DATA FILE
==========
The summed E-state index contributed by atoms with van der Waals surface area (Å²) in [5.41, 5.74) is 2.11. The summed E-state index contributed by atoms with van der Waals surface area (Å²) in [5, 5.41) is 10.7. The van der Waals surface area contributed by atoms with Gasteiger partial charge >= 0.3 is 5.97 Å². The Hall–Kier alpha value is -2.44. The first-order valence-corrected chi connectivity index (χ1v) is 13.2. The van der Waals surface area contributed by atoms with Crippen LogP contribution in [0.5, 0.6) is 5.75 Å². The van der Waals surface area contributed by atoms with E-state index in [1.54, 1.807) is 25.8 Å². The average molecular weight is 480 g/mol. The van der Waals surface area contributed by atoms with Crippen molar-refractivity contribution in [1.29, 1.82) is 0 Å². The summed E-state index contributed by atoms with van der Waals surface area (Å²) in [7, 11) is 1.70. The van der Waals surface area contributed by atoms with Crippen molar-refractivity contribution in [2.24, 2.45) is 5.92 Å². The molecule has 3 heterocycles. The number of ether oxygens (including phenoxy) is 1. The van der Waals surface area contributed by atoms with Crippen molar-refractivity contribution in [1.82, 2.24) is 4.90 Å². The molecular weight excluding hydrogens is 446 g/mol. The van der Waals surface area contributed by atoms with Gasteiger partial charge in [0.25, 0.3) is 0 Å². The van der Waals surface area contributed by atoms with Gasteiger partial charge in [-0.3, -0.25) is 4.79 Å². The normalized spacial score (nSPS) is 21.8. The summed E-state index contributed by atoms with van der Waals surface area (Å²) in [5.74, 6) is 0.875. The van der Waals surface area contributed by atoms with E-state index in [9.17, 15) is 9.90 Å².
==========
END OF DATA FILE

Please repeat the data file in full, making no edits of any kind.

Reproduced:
The summed E-state index contributed by atoms with van der Waals surface area (Å²) in [5.41, 5.74) is 2.11. The summed E-state index contributed by atoms with van der Waals surface area (Å²) in [5, 5.41) is 10.7. The van der Waals surface area contributed by atoms with Gasteiger partial charge >= 0.3 is 5.97 Å². The Hall–Kier alpha value is -2.44. The first-order valence-corrected chi connectivity index (χ1v) is 13.2. The van der Waals surface area contributed by atoms with Crippen LogP contribution in [0.5, 0.6) is 5.75 Å². The van der Waals surface area contributed by atoms with E-state index in [1.54, 1.807) is 25.8 Å². The average molecular weight is 480 g/mol. The van der Waals surface area contributed by atoms with Crippen molar-refractivity contribution in [1.29, 1.82) is 0 Å². The summed E-state index contributed by atoms with van der Waals surface area (Å²) in [7, 11) is 1.70. The van der Waals surface area contributed by atoms with Crippen molar-refractivity contribution in [2.24, 2.45) is 5.92 Å². The molecule has 3 heterocycles. The number of ether oxygens (including phenoxy) is 1. The van der Waals surface area contributed by atoms with Crippen molar-refractivity contribution in [1.82, 2.24) is 4.90 Å². The molecular weight excluding hydrogens is 446 g/mol. The van der Waals surface area contributed by atoms with Gasteiger partial charge in [0.25, 0.3) is 0 Å². The van der Waals surface area contributed by atoms with Gasteiger partial charge in [-0.3, -0.25) is 4.79 Å². The normalized spacial score (nSPS) is 21.8. The summed E-state index contributed by atoms with van der Waals surface area (Å²) in [5.74, 6) is 0.875. The van der Waals surface area contributed by atoms with E-state index in [9.17, 15) is 9.90 Å².